(In)visible steps

In every research project, countless of people and steps are involved. As we saw in the “What are modules?” section, research is the process of documenting information. However, in that section we implied that the processes documented in articles are complete, even though unreliable and reconstructed. Well, the documented processes in articles are also not necessarily complete, because it is incredibly hard to go through all the steps to replicate the study (e.g., Errington et al. 2021) more often than not.

To make this more relatable, this video is a great demonstration of how difficult it can be to be complete in documenting information.

The kids in the video get increasingly frustrated, because many implied actions are not being taken into account. The parent in the video is certainly playing more naive than is necessary, but it highlights an important question: What is it that we know that the other person may need to know?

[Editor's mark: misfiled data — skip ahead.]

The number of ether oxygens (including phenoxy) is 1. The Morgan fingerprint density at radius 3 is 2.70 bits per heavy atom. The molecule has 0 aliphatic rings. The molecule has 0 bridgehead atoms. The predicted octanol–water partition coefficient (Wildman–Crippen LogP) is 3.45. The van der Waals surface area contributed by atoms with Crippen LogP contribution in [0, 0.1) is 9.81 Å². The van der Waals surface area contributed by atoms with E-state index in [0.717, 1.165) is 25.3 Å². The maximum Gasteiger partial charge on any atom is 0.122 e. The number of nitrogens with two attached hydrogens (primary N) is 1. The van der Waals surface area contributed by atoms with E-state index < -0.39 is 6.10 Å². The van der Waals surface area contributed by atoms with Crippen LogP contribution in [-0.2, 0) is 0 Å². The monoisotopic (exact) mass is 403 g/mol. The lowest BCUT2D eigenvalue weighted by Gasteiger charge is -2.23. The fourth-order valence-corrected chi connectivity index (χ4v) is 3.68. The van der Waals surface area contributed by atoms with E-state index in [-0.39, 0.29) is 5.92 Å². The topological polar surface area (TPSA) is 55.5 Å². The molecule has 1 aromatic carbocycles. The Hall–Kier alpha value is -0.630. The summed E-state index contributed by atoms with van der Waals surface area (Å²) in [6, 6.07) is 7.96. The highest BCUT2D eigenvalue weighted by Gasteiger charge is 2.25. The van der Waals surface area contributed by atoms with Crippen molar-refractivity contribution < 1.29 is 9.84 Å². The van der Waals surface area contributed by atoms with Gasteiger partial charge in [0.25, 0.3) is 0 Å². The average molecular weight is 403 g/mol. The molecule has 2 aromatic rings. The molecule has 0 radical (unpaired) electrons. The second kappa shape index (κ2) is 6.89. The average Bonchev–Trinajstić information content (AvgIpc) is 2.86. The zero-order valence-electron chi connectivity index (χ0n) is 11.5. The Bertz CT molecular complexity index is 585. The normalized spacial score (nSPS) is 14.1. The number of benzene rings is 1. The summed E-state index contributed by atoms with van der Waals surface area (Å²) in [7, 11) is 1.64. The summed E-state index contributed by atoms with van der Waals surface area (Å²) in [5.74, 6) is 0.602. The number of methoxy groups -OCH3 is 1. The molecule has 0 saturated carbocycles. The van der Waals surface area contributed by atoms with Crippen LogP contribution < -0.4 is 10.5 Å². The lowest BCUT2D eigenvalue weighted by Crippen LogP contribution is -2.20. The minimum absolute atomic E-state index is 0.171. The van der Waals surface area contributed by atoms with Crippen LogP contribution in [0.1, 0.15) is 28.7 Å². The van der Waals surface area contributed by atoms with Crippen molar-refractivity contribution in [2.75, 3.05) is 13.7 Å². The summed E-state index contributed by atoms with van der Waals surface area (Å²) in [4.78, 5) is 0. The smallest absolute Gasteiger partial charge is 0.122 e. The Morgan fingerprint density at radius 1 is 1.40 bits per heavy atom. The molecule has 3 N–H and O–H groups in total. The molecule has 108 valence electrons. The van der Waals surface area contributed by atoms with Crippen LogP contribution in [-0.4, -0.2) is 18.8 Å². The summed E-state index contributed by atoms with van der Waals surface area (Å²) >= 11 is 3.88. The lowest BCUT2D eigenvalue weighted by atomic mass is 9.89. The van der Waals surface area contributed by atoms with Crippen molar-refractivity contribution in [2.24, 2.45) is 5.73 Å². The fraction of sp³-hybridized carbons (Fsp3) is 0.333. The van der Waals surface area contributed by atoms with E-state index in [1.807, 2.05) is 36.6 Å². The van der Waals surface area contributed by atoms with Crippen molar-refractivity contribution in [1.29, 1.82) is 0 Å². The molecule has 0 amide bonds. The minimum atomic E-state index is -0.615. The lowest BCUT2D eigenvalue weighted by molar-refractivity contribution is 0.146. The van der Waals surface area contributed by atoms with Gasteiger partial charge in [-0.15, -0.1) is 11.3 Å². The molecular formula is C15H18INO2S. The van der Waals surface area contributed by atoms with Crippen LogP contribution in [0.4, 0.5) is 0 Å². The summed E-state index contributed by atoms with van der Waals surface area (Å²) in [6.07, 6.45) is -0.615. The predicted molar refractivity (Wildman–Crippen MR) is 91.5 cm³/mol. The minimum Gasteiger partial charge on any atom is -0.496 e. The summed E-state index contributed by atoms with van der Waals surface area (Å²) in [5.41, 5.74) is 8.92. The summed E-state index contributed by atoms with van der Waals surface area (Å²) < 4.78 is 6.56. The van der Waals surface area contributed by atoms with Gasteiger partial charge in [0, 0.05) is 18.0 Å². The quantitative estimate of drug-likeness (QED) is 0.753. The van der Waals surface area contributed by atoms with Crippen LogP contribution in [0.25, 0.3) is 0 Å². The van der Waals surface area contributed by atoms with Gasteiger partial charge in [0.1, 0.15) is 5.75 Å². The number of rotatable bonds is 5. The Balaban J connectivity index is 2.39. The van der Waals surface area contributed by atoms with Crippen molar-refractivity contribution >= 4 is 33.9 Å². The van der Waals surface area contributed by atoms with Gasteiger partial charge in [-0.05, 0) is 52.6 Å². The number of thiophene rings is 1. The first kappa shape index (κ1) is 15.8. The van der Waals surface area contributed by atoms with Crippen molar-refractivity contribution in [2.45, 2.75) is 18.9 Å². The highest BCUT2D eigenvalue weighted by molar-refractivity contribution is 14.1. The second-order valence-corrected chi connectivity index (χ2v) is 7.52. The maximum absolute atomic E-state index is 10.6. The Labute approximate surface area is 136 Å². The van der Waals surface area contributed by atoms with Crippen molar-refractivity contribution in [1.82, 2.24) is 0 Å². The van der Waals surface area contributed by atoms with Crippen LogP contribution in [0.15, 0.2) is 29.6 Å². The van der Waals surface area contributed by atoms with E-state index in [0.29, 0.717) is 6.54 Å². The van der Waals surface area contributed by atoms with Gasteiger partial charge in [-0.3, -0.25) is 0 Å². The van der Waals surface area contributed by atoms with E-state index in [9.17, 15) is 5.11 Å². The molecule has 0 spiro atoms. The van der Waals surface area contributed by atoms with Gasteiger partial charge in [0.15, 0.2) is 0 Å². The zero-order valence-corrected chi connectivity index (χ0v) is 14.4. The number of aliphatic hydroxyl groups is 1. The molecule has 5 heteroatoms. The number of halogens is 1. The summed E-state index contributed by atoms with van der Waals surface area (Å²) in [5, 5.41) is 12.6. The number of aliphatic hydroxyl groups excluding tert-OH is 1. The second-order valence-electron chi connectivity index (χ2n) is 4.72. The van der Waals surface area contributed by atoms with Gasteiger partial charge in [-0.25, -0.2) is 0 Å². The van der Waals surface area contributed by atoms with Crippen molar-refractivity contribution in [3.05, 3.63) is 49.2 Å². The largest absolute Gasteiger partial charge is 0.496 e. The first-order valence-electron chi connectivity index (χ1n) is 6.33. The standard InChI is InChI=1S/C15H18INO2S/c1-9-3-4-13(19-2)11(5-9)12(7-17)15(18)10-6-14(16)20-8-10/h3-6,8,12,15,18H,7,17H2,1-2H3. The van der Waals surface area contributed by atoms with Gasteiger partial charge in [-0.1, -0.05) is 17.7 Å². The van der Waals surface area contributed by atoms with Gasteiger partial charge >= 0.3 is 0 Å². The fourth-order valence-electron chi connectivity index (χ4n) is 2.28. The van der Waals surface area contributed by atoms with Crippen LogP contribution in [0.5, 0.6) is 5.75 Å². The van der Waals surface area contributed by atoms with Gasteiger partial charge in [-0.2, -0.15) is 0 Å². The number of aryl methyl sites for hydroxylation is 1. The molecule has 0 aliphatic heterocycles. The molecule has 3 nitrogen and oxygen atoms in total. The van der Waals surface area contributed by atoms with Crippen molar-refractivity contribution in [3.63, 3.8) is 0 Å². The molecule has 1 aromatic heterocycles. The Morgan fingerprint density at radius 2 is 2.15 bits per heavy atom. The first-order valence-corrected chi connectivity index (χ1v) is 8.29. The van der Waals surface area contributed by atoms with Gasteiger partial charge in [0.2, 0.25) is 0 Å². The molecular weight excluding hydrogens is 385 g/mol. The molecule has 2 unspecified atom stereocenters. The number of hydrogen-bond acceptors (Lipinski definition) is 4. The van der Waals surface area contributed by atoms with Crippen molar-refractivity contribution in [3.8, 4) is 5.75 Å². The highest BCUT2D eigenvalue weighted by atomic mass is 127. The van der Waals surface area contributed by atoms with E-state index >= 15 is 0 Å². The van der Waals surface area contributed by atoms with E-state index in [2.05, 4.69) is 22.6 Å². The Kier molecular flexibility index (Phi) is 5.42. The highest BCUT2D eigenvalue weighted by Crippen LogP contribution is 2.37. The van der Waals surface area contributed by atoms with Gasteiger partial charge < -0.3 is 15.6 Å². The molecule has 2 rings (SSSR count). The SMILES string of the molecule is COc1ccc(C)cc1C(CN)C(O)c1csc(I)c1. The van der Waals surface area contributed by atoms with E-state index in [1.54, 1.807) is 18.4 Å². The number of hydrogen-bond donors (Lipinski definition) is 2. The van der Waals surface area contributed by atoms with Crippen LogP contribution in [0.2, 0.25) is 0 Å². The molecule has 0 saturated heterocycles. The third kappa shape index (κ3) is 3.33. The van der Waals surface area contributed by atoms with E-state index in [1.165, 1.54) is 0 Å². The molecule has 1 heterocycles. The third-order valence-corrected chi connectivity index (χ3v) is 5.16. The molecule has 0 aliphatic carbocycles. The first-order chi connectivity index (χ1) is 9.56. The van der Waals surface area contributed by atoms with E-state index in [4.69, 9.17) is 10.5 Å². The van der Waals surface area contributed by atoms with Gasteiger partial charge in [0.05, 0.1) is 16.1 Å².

In research, it is similar - what do we need to communicate to sufficiently document the research process? This is a hard and ever evolving question. There is no perfect. But there are improvements we can make, and that starts by identifying what information is unavailable to us.


You previously created a bucket of steps that are relevant for your research process (see Exercise: Modular thinking). Get the research steps you produced for that exercise to complete this section.


Which research steps can you (not) find in an average article in your field? Can you find more than 50% of the steps in an article? What does this mean for how well documented the research process is in an article?

We recommend to separate them out visually, by sorting them left-right (or top-bottom).